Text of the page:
A common feature of political fear-mongering is the fear of 'foreigners' or 'strange ideas' which are represented by a literal alien in the next scene, who comes down simply to steal the eyeballs of an average man standing on the scene.  The average man then walks into the most mundane of objects, a yield sign, displaying the obvious ridiculousness in politician's suggestion we would become insensible to even the most normal of situations should we admit foreign people in. The rampant crime and murder that is often suggested as a side effect of immigration is displayed in the next scene as a man rips the stomach out of another and beats him to death with it, then declares he is the "Queen of France". Mr. Hertzfeldt seems to suggest we should confront these absurd beliefs about crime, immigration and political policy. Furthering his assessment of political policy (skip this one if you are sensitive to child endangerment) he displays the extent to which we are beholden to building regulations (and more generally, frivilous bylaws) that are insensitive to the average person's situation, and may even destroy precious moments, such as a child's first step, by showing a baby tumbling down a never-ending set of stairs.

Unfortunately the next scene is in some unfathomable language, showing a man speaking to his child and representing the incomprehensible system by which political power or ability is passed from parent to child, never allowing in other people, and the rampant nepotism present in our society.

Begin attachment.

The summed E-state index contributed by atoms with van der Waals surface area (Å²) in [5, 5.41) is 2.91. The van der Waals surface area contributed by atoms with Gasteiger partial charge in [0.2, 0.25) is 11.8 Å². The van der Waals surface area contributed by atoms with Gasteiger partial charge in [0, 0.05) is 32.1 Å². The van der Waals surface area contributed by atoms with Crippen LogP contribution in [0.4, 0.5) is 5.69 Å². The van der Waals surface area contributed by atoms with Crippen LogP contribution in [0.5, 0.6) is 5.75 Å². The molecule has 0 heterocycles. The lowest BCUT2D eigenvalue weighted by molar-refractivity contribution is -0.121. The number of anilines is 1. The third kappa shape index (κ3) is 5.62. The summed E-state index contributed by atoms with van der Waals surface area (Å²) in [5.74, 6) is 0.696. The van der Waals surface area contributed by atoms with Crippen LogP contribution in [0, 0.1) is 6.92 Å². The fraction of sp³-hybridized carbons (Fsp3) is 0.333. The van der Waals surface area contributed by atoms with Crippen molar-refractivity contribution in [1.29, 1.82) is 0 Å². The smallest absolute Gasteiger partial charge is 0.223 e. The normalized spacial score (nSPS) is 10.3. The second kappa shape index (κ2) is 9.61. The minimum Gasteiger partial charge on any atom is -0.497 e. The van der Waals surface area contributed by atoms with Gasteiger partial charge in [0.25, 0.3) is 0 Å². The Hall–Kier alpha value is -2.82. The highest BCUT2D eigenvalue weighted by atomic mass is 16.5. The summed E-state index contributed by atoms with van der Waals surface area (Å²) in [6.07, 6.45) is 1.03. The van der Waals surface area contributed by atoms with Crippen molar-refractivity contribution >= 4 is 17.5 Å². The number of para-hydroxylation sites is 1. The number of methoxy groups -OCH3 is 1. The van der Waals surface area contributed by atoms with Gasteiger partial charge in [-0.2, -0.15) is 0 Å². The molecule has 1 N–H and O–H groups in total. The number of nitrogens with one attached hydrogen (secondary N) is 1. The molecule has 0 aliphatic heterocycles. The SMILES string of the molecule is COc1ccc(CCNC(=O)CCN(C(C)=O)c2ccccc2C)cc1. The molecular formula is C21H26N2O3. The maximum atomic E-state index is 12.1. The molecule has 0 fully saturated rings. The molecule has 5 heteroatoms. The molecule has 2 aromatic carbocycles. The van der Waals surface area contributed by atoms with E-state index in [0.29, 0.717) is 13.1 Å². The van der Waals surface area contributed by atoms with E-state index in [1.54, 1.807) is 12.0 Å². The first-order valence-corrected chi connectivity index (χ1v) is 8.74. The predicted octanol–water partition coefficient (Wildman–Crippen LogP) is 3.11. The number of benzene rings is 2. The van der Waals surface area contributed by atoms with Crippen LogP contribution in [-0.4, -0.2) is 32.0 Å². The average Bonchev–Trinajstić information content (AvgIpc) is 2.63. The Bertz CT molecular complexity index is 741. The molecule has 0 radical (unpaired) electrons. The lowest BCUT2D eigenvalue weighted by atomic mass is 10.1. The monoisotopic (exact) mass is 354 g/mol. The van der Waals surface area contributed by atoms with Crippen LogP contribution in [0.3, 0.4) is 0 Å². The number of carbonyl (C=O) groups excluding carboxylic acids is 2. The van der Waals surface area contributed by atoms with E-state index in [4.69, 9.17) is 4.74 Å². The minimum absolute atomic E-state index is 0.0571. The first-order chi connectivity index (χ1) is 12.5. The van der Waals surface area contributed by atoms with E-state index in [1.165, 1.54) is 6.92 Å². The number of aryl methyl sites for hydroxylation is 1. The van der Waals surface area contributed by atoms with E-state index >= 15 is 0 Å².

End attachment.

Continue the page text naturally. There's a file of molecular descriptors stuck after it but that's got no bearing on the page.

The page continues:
The strain of this political environment is clearly too much, according to Mr. Hertzfeldt, as he shows the world beginning to descend into anarchy and chaos, with massive structures crumbling and the whole system dissolving into madness, which is obviously the fate of the man who gazed too plainly into the truths of the political reality facing us in modern times, as he himself, represented as a small rabbit-eared man, gazes sky-ward in horror, while the scene crumbles into nothing around him. We should pay tribute to the strength of a man who sought to bring us face to face with the horrible nature of the political system as it relates to our powerlessness. Bitter films, indeed.


Anonymous said...

I watched this, and didn't get nearly this much depth out of it. Truly, one of the great political minds of our time.
(glad I didn't bite my tongue saying that; it was really far into my cheek.)


Miss Ernst said...

I can't lie: I had so much fun writing this post that I chortled. As I posted it, regardless of the hapless students around me, I hollered: "I'm Brilliant!" 8 D